“Kick em’ in the ass.” These are the last words my dad said to me. The week my father died I came to the hospital every day, morning and evening. Some days, I also visited him in the afternoon. One day, as I walked into his room a nurse was attending to him. He seemed to try to sit up, looked me dead in the eye and said, “Kick em’ in the ass.” The nurse made a face, looked at me and asked, “does he always talk like this?” I replied, “Mam, I have never heard him curse in my life.” I asked him who did he want me to go after? He did not say who he was upset with. I do not believe it was the nurse. She seemed nice and treated him tenderly. The other nurses were also nice to him. I thought to myself, “Maybe he is near the end and just talking out of his mind.” The rest of the visit he was quiet and seemed to sleep in the most peaceful of ways. As I began to wind down the visit, I asked him to pray with me. I prayed for the nurses, doctors, medicine, blood he was receiving, his wife, Doris, Steve and me, Denise, the grandchildren – I went down the list of everyone I could think of. The nurse was in the room as I prayed.
I concluded the prayer the same way I concluded every prayer with him, we prayed the Lord’s Prayer. In his half-sleep state, my father gasped in a low voice the prayer that Jesus taught we should always pray. He said very little, but almost until his last day, he would pray the Lord’s Prayer with me. As I picked up my coat and turned to walk out the door, my father seemed to sit up and once again he looked me dead in the eye and repeated his first command, “Kick them in the ass.” With wide eyes the nurse stared at me and I said good bye to her and told my father, once I figure out who you are talking about I will comply with your wish.
I called Steve and asked if he had received the same command. He said, no. My father knew me well. I am the first born. I do not make threats. I do not get caught up in hot air bluster. Even though my church members probably think I am a nice, peaceful fellow who bends over backwards to maintain a harmonious church, and I am all of that, but my father had watched me from my youth. There is a side of me that will not back down. Once I get started, I won’t stop. It was either the 1964 special election, which he loss, or it may have been the 1965 election when he won a seat on the Detroit City Council, in the basement of Lomax Temple AMEZ church on the northeast side of Detroit, I verbally went after another candidate, Jackie Vaughn, whom I thought insulted my father. I was only 12 or 13 years of age. When it was over, as we climbed the steps from the church basement, my father dressed me down and said, “Nick, I was winning until you opened your mouth. I’m not going to take you with me anymore.” Jackie Vaughn, years later, was elected to the Michigan State Senate. We developed a respectful, cordial relationship and got along, but I doubt he ever forgot how I dressed him down in a church basement. A few years ago I met a man about my age who told me he remembered that night in his church basement and my verbal altercation with a man old enough to be both of our father. I share this story, because I think my father also never forgot what he saw. When my father lost that first election, I would start fighting any kid who teased me about my father being a loser. Eventually my father pulled me aside and said, “Nick, sometimes a good run is better than a bad stand.” I did not care. If someone said something about my father, I would start fighting. One day, my father told me if I were ever circled by boys who wanted to fight me, that I should not try to fight everyone, but pick the weakest kid in the circle, hit them with all I had, and then run home. I always wondered where he learned that technique, but one night after a cub scout meeting I was forced to put my father’s advice to good use. I looked a threatening little boy in the eye, smiled to myself and thought, “I choose you.”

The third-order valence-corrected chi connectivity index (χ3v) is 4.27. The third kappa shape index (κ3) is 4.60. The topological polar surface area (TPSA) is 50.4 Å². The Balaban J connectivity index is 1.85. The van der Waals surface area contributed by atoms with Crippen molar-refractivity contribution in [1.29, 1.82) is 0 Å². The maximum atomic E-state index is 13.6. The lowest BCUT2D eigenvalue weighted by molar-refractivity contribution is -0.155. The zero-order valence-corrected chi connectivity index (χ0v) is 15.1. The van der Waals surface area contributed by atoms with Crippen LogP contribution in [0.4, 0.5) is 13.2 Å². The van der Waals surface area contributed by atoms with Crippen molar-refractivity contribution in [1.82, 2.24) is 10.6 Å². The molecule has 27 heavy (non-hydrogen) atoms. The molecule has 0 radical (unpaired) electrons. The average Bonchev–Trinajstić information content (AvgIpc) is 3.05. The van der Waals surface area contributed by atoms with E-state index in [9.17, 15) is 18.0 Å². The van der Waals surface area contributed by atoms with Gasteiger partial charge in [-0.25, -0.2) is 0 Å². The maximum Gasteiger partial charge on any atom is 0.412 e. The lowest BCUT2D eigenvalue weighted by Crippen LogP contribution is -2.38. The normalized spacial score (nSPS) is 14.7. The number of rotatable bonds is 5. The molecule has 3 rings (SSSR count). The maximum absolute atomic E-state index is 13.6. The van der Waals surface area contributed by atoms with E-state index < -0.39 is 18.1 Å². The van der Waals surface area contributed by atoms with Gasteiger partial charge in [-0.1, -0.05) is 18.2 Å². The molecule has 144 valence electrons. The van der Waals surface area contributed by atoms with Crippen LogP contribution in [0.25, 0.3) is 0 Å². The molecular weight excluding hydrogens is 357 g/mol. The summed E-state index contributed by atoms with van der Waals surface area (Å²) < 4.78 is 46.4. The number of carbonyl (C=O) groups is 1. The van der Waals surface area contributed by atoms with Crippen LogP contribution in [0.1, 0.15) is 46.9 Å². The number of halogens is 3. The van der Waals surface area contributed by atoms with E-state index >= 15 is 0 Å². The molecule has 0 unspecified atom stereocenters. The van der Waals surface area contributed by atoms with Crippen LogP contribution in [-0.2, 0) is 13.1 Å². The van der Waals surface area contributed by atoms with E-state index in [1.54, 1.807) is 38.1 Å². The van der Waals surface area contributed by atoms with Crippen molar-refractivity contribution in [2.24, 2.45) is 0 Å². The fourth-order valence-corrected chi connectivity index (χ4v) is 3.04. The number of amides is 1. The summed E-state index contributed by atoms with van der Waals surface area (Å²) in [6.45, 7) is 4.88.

This is where I am going with this business about fighting. I am a peaceful person who strives for kindness in all that I do. But, my father knew that I have a tough streak and underneath my calm exterior I have another side. I do not think he gave me a death bed direction for no reason. My problem is I do not know where to begin. I’m not sure who to go after. While he was in the hospital my father told me he felt his doctors had maintained his health for 92 years, particularly in his last years, but that his health care was not proactive. At points, some of the specialists attending to him prescribed medicines that seemed to attack his body. Worse, it did not seem like there was a lot of coordination between them. It is easy to pass his death off with platitudes like, “Well, he lived to be 92 years old.” But, he was still my father. The doctors seemed to cover for each other. One young emergency room physician spilled the beans and said, there is medicine that was given to him that began to attack his body. It seems to me like there is a code of silence in the medical profession where some doctors are reluctant to challenge and question the actions of a colleague. An old man like my dad, with failing health is a big pay day to someone, but to me, he was my father.
Why am I putting this in writing? I could keep my mouth shut, but I can’t because I am troubled by the last lucid words from my father, “Kick them in the ass.” I do not want money for his death, but I am troubled by what I saw. So, I pray to the Lord for guidance as I try to understand who my father wanted me to go after.
Written by Rev. Dr. Nicholas Hood III
Photo by Nicholas Hood III
Additional Prayers, Photos and Meditations from Rev. Dr. Nicholas Hood III at https://nicholashoodiiiministries.wordpress.com/